Boeing eyes rivals as it turns 100
At the top of the list is European archrival Airbus, which has topped Boeing in commercial orders in recent years and made inroads into the American market by building planes on US shores.
Boeing also faces tough going in defense, having lost a US contract for the long range strike bomber to Northrop Grumman, and another from the US and allies for a joint strike fighter to Lockheed Martin.
That leaves Boeing with only the delay-plagued KC-46 tanker program for the US Air Force, a deal it controversially wrested out of Airbus’ hands.
“Boeing’s biggest challenge is Airbus,” said Loren Thompson, chief operating officer of the Lexington Institute. “Whether Boeing keeps up or beats Airbus will determine the future of the company.”
To stay strong in defense, Boeing must beef up its operations in maintenance of military vehicles, analysts say. In space travel, another longtime core activity, Boeing faces upstarts like SpaceX, which has been aggressive on price.
“Technologically they are positioned, but they are not well positioned in terms of pricing” in space travel, said Marco Caceres of Teal Group. “They are going to have to figure out how to become leaner, or otherwise they won’t be able to compete for much longer.”
Boeing insists it will stay at the top. Chief executive Dennis Muilenburg told USA Today in June that it is building a rocket that will let man set foot on Mars.”It’s about 50 percent bigger than the Saturn V that took humans to the moon,” he said.
Boeing also faces obstacles on Capitol Hill, where lawmakers have sought to block a controversial contract to sell some $25 billion in planes to Iran. That came after a lengthy fight over the Export-Import Bank weakened an institution that has long supported Boeing.
Still, analysts say Boeing continues to have cache as a “global icon,” as Teal Group’s Richard Aboulafia put it. Boeing had revenues of $96 billion in 2015 and has a multi-year backlog of orders for a civil aviation market that it believes will be worth nearly $6 trillion over the next 20 years.
First founded July 15 in 1916 in Seattle by William Boeing as the Pacific Aero Products Co., Boeing has evolved into the biggest exporter in the United States.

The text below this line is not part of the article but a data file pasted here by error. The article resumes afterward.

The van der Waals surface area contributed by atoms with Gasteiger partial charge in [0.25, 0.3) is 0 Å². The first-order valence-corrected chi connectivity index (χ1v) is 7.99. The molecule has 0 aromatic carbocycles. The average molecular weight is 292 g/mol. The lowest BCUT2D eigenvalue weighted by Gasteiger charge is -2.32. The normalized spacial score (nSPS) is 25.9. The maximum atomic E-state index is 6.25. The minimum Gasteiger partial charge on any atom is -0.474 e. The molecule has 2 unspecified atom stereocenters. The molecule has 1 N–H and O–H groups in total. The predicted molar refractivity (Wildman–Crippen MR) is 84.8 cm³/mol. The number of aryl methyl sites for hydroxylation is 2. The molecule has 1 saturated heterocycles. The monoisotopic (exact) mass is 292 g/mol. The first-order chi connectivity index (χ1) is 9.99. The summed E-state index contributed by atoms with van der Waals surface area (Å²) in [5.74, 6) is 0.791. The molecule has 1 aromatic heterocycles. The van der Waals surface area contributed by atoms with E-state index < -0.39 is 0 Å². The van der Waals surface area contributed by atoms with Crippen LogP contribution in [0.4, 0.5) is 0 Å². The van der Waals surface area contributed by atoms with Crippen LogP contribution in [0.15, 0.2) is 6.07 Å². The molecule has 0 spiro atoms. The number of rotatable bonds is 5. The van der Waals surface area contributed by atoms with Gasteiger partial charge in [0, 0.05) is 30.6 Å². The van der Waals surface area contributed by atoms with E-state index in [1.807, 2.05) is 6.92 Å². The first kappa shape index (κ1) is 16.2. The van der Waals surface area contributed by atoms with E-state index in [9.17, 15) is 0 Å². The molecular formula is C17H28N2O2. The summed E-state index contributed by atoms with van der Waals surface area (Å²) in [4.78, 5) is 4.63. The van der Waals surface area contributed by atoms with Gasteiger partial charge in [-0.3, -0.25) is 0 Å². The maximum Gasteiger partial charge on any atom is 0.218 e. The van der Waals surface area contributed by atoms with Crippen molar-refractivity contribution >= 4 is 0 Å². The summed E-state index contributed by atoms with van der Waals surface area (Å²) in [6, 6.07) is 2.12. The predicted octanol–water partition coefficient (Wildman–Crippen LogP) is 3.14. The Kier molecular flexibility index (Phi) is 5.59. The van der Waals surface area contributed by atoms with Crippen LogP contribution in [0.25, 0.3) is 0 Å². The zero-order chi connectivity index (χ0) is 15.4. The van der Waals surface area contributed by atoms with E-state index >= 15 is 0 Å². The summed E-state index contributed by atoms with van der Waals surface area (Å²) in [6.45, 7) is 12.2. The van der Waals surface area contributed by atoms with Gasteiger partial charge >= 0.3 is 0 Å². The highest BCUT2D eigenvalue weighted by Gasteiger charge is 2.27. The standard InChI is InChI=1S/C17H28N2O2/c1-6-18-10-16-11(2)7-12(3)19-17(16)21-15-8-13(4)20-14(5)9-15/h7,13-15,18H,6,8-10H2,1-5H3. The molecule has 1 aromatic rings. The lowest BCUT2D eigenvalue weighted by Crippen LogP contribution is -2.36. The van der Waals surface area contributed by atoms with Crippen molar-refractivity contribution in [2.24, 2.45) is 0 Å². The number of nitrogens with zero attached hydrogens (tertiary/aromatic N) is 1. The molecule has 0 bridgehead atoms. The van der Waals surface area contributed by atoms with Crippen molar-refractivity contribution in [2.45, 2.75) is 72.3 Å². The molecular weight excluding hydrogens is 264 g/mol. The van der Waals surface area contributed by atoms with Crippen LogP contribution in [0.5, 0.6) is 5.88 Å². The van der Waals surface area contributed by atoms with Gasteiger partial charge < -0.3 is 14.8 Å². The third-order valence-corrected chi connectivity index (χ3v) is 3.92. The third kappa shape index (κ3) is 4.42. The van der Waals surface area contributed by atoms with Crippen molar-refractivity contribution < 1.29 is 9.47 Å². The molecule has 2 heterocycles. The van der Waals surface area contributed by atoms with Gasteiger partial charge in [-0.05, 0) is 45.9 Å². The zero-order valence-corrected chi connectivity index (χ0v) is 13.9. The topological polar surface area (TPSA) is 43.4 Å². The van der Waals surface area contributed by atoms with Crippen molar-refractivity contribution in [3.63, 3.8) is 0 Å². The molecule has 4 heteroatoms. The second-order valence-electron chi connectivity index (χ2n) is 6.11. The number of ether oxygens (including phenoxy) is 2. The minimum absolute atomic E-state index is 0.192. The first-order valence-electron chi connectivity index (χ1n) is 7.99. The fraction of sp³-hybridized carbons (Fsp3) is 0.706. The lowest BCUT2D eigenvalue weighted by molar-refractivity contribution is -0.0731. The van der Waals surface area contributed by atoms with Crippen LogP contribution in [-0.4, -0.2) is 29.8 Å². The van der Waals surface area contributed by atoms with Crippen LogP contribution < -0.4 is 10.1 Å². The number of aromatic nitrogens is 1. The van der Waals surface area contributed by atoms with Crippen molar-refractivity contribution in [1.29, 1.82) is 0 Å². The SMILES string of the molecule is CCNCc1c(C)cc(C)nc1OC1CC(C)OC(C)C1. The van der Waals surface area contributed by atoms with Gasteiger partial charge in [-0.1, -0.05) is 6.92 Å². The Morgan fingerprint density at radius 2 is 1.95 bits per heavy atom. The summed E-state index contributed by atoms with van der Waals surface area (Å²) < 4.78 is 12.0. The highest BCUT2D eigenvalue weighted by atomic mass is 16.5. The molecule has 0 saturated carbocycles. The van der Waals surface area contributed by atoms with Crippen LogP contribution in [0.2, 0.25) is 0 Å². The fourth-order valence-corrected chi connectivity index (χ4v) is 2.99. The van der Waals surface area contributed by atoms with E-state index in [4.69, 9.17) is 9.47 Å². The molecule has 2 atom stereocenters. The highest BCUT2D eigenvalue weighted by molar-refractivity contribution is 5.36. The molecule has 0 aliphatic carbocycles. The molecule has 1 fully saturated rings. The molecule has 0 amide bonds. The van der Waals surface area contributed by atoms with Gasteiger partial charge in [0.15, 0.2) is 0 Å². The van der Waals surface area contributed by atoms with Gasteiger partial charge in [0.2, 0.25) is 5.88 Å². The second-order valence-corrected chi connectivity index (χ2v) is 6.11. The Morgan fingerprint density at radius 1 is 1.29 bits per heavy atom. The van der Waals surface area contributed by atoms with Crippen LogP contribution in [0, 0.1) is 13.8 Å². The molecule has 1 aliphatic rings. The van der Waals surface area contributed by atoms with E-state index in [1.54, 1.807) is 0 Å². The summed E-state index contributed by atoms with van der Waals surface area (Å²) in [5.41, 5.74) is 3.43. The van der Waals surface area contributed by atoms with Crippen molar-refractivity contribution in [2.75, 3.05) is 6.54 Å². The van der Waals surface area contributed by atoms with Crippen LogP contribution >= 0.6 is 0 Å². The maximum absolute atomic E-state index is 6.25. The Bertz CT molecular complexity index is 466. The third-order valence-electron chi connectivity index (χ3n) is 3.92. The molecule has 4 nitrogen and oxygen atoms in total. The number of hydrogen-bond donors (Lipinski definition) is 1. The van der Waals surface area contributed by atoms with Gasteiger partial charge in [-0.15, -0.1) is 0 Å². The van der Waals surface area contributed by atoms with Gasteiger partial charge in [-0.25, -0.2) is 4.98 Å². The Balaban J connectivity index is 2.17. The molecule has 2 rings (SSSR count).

The company grew rapidly during and after World War I, expanding into air transport, but was broken up by the US government in 1934 on antitrust grounds. William Boeing sold his holdings in the company.
The company’s ability to survive without its founder positioned it for growth when World War II sparked huge demand for its B-17 and B-29 bombers.
Strong US military demand for the subsequent B-47 and B-52 bombers boosted Boeing during the Cold War.
Growth was then fueled by a succession of popular commercial planes unveiled in later decades, especially the famous Boeing 747. But today’s competitive landscape also includes smaller rivals, such as Canada’s Bombardier and China’s Comac.
Boeing – 100 years of flight, in peace and war
A pioneer in commercial air travel and a major player in building military aircraft, Boeing’s 100-year history coincides with many of the defining moments in US and global history.
1916: William Boeing starts the Pacific Aero Products Co., which was renamed after its founder a year later. Boeing’s first planes, the Model C wooden seaplanes, were sold to the US Navy for World War I, establishing a key alliance with the US military.
1927: Boeing creates its own airline, Boeing Air Transport, for transporting mail with its Model 40 biplanes. The model would become the first Boeing airplane to carry passengers.
1934: Boeing, accused of monopolistic practices, is forced to break up into three entities: United Technologies, United Airlines and Boeing. Founder William Boeing divests his holdings in the company.
1937: Boeing delivers the first B-17s to the US Army Air Corps, the giant “Flying Fortress” bomber that played a central role in the Allied victory in World War II.
1941: The British Royal Air Force takes delivery of B-17s, giving them their first taste of combat.
1954: The massive jet-powered B-52 Stratofortress becomes the US military’s symbol of power in the Cold War, to hold a key place in the US Air Force up through today.
1958: Pan Am, the leading US airline, unveils the Boeing 707, which soon became the first commercially successful jet airliner. Television ads showed well-heeled passengers sipping red wine and enjoying vibration-free travel, a sign of the post-war US economic boom.
1962: Boeing introduces the CH-47 Chinook helicopter, used in troop movement and battlefield resupply prominently in the Vietnam War.
1969: The Boeing-built Saturn V rocket propels astronaut Neil Armstrong to the moon.
1970: The 400 passenger 747 Jumbo Jet, more than twice as large as the 707, is launched to dominate international air travel and cargo over the next decades.
1970: Boeing archrival Airbus is created originally as a joint effort of the German and French governments.
1977: Two 747s collide on the runway of the Canary Islands, killing 583 passengers in the deadliest plane crash in history. The accident sparked sweeping upgrades to international safety regulations.
1987: Boeing is added to the Dow Jones Industrial Average, the prestigious index of blue chip companies.
1997: Boeing acquires American archrival McDonnell Douglas for $13.3 billion, slimming the field of major commercial aircraft makers to just two, Boeing and Airbus, and beefing up its capacity as an international weapons maker.
2001: Boeing picks Chicago as its new corporate headquarters after the midwestern city offers up some $60 million in tax incentives to move from Seattle, the company’s production base.
2011: After numerous delays, Boeing’s newest passenger jet, the widebody Dreamliner, completes its first commercial flight from Narita, Japan to Hong Kong. The planes, known for fuel efficiency, were later grounded due to an overheating problem with the lithium-ion batteries.